Online education heralds exciting, creative times, especially if you have a penchant for teaching and technology and want to build a career using your talent in the two T’s. Teaching combined with technology is poised to take over the world of formal learning. At the helm of online content creation will be professionals armed with a proven ‘methodology’ that can replace classroom instruction; they are the Instructional
No stand-up teacher? But that would be so dull! Not when you learn the art and science of Instructional Design. So, what is Instructional Design? Let’s take the example of an architect whose goal is to construct a building. The architect first plans, then designs, and finally oversees the construction of the building until all the elements in the plan have been given concrete shape and a building has been erected, ready to occupy.
Similarly, an Instructional Designer whose goal is to create learning, first identifies who to teach,then lists what to teach, and following that, determines how to teach the material. Then, with the aid of technology, the teaching material is layered into rapid authoring tools to create learning that can be accessed electronically and virtually.
Just like the field of Architecture is broadly based on the study of aesthetics and mathematics, Instructional Design is based on human psychology and adult learning. An online course where sound learning principles and design theories have been applied can never get dull – students at any time know the purpose they are taking the course for, while they access the learning through a host of techniques such as videos, animations, graphics, audio, on-screen text, case studies, scenarios, demonstrations, games, live chats, and virtual classrooms. What’s more, they have opportunities to practise and test their learning too.
So, what are the desired qualities of an Instructional Designer? To begin with, a logical and analytical mind is an asset. For example, you will need to analyse what type of content can be delivered using the best-suited style. Then, good communication skills is desired as you will be communicating across external and internal teams to discuss the optimal way to present the content. Lastly, a knack for teaching and technology will be like the cherry on the cake.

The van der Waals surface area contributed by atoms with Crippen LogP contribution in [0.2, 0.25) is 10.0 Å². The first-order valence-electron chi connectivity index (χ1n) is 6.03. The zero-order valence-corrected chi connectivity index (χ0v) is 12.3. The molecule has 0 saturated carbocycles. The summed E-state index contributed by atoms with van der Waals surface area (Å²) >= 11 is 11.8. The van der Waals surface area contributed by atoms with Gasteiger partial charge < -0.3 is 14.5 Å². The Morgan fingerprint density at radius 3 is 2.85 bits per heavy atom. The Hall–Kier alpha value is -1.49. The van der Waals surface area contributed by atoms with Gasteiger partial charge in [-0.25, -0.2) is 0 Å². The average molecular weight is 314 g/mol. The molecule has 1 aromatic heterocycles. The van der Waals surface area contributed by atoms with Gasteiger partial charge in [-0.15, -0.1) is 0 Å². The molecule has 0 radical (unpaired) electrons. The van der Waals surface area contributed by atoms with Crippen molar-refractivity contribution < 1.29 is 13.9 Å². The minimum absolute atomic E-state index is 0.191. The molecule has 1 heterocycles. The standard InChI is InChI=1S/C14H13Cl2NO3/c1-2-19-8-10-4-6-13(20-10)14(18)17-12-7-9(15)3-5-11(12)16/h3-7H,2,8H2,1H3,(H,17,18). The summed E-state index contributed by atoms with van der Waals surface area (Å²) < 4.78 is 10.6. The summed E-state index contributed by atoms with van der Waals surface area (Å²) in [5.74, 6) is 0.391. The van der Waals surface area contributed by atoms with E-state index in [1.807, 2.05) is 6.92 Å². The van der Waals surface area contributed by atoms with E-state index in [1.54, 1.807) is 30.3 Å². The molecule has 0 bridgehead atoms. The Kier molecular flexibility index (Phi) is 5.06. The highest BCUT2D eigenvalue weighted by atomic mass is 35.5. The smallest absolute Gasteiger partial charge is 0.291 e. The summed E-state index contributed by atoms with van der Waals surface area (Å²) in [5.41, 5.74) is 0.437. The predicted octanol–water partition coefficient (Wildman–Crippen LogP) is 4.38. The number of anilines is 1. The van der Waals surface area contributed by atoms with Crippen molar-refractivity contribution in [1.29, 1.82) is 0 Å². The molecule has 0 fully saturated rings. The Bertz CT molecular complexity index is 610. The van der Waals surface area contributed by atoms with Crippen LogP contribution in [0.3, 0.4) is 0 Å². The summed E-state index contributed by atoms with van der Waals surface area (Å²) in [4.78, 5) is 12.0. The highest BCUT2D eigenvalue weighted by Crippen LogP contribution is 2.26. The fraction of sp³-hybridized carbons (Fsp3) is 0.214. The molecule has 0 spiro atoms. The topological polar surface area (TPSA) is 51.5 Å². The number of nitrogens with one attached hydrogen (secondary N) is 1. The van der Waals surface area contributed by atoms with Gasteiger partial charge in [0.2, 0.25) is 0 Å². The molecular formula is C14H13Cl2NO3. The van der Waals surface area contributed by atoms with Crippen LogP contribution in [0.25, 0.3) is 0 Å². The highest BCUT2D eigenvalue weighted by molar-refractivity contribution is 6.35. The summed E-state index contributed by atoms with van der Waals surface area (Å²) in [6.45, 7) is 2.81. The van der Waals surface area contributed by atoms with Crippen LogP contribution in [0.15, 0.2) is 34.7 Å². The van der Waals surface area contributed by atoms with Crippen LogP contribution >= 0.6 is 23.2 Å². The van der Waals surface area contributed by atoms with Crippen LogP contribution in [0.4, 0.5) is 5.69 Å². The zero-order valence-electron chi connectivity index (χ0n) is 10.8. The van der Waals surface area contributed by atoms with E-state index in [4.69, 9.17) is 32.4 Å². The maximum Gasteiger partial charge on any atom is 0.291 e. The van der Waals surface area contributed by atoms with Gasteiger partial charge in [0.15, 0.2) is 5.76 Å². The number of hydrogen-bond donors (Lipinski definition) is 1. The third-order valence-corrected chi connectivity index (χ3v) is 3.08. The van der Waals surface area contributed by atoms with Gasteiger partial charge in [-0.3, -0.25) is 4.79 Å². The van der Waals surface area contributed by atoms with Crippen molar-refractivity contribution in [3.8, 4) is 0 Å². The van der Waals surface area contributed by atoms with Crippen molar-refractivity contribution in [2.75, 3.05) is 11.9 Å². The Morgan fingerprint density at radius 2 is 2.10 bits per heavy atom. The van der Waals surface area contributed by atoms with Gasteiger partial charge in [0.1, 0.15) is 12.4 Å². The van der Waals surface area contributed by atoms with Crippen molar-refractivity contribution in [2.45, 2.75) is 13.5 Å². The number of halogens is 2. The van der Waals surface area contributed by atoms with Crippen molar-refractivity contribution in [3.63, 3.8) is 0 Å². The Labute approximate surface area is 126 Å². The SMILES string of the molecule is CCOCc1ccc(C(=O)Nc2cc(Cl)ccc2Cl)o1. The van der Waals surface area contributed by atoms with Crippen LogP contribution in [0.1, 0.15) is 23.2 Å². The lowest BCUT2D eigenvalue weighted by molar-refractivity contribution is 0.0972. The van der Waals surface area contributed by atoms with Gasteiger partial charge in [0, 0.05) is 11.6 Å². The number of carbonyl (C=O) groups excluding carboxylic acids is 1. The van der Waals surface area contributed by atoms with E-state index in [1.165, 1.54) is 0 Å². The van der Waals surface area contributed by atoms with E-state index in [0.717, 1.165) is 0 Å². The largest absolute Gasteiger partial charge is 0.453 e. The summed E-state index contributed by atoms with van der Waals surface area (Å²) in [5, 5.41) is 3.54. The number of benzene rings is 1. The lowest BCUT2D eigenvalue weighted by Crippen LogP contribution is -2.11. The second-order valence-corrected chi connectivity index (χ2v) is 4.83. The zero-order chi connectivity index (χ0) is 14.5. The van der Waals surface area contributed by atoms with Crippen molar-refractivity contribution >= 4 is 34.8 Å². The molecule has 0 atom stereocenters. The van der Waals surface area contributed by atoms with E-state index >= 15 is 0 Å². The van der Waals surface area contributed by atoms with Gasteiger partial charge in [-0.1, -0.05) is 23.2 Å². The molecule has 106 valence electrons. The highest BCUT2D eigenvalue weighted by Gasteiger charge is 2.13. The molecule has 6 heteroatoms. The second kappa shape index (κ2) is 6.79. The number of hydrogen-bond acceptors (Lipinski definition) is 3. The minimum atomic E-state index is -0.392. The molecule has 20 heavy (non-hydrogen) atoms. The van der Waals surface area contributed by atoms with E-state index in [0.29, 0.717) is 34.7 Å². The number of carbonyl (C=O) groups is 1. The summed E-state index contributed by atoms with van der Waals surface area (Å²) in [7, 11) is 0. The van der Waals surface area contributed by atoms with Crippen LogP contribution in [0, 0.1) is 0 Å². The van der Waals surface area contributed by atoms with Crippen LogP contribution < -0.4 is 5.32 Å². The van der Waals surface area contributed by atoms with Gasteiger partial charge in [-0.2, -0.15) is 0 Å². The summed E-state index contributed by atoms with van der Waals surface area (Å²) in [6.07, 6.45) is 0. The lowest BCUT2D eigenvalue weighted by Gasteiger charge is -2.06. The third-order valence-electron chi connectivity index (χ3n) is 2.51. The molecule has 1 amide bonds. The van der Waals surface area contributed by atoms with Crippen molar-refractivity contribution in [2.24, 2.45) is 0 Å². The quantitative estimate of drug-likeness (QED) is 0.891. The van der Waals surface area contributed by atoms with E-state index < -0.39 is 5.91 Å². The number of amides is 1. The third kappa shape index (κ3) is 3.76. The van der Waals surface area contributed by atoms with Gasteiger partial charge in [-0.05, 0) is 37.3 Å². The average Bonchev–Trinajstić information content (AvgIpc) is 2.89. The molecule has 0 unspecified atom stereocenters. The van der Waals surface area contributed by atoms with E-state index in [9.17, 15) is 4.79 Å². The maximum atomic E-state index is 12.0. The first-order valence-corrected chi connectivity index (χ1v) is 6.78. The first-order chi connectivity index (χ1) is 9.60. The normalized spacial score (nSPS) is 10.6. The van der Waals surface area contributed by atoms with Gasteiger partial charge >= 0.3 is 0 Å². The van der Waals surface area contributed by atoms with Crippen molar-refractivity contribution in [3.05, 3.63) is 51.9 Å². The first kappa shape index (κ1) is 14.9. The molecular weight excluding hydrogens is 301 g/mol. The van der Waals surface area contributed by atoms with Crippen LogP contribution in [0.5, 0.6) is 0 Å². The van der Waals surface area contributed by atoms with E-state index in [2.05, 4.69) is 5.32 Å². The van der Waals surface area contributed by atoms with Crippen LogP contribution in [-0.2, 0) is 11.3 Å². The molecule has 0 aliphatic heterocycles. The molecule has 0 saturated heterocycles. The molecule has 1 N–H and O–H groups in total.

How important is Instructional Design in shaping e-learning course content? Learning as a process that takes place at two levels - reception and retention. Once we receive a piece of information, it is up to us to decide whether we want to retain the information. Also, we retain certain information for a long time while some information is retained for a short time.
The success in education, including certification-based training, is driven by the individual’s ability to store information in their long-term memory. This enables the individual to continue to apply the learning much after the training has been completed. It is also the process of designing and structuring content to maximise effectiveness and retention. Instructional design can be considered both an art and a science and therefore, comprises different sets of rules and guidelines based on the learning behaviour of adults.
What are the basic principles of Instructional Design? Goal orientation, learner motivation and application are the basic principles of Instructional Design.
Goal orientation as a basic principle of Instructional Design: Goal-orientation is central to the Instructional Design process. Learners need to feel confident that their learning will be meaningful such that the new facts and concepts learned, and the application skills gained can be used in their day-to-day work life for better outputs.
Learner motivation as a basic principle of Instructional Design: Those who are able to sustain attention learn; if they lose it, they don’t. The learning content should be able to stimulate the learner’s motivation to learn and continue learning. Motivation is required for optimal learning to take place; the learner needs to be internally driven to provide a direction to a desired behaviour.
Motivation can be of two types: intrinsic and extrinsic. Intrinsic predisposes a person to be internally-motivated, such as learning for fun or to gain knowledge while extrinsic motivation is usually a reward from outside, such as increase in salary or position, or a preferred job location.
The challenge of Instructional Design is to convert extrinsic motivation to intrinsic motivation where learning becomes effective and efficient.
Application as a basic principle of Instructional Design: According to David Merrill’s First Principles of Instruction, the most effective learning environments are problem-based and involve learners in four phases of learning: in solving real-world problems, activating relevant previous experience, demonstrating what is to be learned, and providing opportunities to learners to use their new knowledge to solve a problem.
Why should I learn Instructional Design? With the abundance of information available on the web, anyone can learn just about anything on their own terms and customise learning to their needs. In this situation, Instructional Design plays a crucial role and has all the more reason that structure is provided to guide the learner and frame the experience – even for learners seeking a self-directed learning program.
In traditional education settings, classroom walls act as boundaries for instruction and learning. But online education has no walls and uses a delivery method that shifts the course development process entirely. This shift suggests Instructional Design principles and models are critical, and are required to address the complexities inherent to the web as a delivery mode. Following Instructional Design principles for online courses ensures the focus is on student learning and not on the technology or platform.
(The author is founder & CEO, Simplilearn)